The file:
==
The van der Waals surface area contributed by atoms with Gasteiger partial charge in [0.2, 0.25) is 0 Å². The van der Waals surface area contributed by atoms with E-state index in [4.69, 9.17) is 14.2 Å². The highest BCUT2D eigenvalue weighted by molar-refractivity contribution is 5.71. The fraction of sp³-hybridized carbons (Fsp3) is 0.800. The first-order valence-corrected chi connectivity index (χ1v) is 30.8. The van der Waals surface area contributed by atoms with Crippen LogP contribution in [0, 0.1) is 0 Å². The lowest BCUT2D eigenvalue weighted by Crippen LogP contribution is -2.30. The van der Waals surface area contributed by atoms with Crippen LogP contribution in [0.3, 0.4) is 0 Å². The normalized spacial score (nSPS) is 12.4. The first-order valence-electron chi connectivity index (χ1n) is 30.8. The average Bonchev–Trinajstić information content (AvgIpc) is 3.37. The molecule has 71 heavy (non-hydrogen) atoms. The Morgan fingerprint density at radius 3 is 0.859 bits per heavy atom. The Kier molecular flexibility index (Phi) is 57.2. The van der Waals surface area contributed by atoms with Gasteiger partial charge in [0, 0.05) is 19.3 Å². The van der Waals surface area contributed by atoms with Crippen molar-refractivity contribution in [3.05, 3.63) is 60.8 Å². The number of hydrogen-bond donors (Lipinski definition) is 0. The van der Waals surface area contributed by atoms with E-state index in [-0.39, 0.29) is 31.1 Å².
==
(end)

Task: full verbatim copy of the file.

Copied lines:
The van der Waals surface area contributed by atoms with Gasteiger partial charge in [0.2, 0.25) is 0 Å². The van der Waals surface area contributed by atoms with E-state index in [4.69, 9.17) is 14.2 Å². The highest BCUT2D eigenvalue weighted by molar-refractivity contribution is 5.71. The fraction of sp³-hybridized carbons (Fsp3) is 0.800. The first-order valence-corrected chi connectivity index (χ1v) is 30.8. The van der Waals surface area contributed by atoms with Crippen LogP contribution in [0, 0.1) is 0 Å². The lowest BCUT2D eigenvalue weighted by Crippen LogP contribution is -2.30. The van der Waals surface area contributed by atoms with Crippen LogP contribution in [0.3, 0.4) is 0 Å². The normalized spacial score (nSPS) is 12.4. The first-order valence-electron chi connectivity index (χ1n) is 30.8. The average Bonchev–Trinajstić information content (AvgIpc) is 3.37. The molecule has 71 heavy (non-hydrogen) atoms. The Morgan fingerprint density at radius 3 is 0.859 bits per heavy atom. The Kier molecular flexibility index (Phi) is 57.2. The van der Waals surface area contributed by atoms with Gasteiger partial charge in [0, 0.05) is 19.3 Å². The van der Waals surface area contributed by atoms with Crippen molar-refractivity contribution in [3.05, 3.63) is 60.8 Å². The number of hydrogen-bond donors (Lipinski definition) is 0. The van der Waals surface area contributed by atoms with E-state index in [-0.39, 0.29) is 31.1 Å².